Duffy talks with something bordering on paternal pride when he discusses ‘young Andrew’, who can also count on former Hearts coach Stevie Frail as an uncle. But even they would struggle to fathom the journey Robertson has taken from that Queen’s Park under-17 B squad to the Champions League in just a handful of years.

 

The first step was to force himself through the Spiders’ youth ranks and into the first team. All the while, he split his part-time playing duties with working behind the scenes at Hampden Park, his roles ranging from admin tasks to “washing the dirty, sweaty pants and socks in the kit room” after travelling in from the family home in his beaten-up Renault Clio.

 

However, his performances in the bottom tier of the senior game had caught the eye of Jackie McNamara, whose enthusiastic sales pitch enticed Robertson to Dundee United instead of Partick Thistle or St Johnstone in summer of 2013. The promised pathway was meant to include a bedding-in period with United’s second string, but Robertson had other ideas. He caught the eye in pre-season and refused to yield to more seasoned team-mates, instead completing a stellar campaign in which 44 appearances were garlanded with five goals and a first Scotland cap at the age of 19. Not bad for a proud Scotland supporter who – like Celtic rival Kieran Tierney – had been largely overlooked at the various youth levels.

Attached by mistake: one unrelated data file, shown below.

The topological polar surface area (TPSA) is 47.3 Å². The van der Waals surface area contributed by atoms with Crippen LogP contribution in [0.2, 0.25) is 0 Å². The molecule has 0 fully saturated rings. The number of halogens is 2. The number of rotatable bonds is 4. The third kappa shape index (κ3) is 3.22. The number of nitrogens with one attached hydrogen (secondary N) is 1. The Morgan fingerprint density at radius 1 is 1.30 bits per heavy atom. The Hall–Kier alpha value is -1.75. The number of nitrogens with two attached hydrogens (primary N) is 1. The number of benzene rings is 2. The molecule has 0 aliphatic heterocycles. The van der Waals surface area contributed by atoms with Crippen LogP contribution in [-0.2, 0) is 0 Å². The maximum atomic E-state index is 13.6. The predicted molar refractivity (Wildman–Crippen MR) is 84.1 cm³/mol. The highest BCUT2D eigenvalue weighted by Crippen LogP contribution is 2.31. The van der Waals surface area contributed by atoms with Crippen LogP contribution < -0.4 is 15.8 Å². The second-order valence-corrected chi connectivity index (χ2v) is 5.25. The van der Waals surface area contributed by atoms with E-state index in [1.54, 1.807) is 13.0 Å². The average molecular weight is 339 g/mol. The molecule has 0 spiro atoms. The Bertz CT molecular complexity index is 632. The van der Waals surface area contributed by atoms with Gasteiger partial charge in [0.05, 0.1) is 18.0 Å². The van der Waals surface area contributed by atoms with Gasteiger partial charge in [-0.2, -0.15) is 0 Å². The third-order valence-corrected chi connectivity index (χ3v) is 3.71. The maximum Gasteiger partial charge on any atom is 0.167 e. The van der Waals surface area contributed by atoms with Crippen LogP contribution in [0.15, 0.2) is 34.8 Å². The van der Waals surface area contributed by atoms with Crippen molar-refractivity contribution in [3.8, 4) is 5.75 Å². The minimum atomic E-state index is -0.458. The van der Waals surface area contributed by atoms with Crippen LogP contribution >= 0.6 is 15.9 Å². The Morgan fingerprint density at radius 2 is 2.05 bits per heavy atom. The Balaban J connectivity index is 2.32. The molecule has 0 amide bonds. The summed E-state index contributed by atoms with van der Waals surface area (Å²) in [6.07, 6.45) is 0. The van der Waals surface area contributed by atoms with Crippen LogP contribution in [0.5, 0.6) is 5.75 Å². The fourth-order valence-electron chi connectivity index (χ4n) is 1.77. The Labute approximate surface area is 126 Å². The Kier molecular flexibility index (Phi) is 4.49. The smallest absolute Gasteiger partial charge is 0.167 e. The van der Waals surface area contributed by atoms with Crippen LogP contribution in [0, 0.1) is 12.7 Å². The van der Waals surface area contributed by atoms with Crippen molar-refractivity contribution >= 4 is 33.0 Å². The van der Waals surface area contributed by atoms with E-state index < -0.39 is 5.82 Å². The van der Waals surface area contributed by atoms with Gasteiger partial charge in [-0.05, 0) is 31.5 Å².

That season was enough to convince Hull City to part with an initial £2.85 million for the PFA Scotland Young Player of the Year, a deal that has eventually proved worth somewhere in the region of £4m once appearance bonuses and sell-on clauses have been tallied up after a further three years of progress on Humberside – two of them in the heat of the English Premier League.

 

 

United claimed around £600,000 when Robertson left Hull to sign at Anfield and the idea of those who have helped him along the way on what Liverpool manager Jurgen Klopp described as his “very special story” being rewarded is a recurring theme.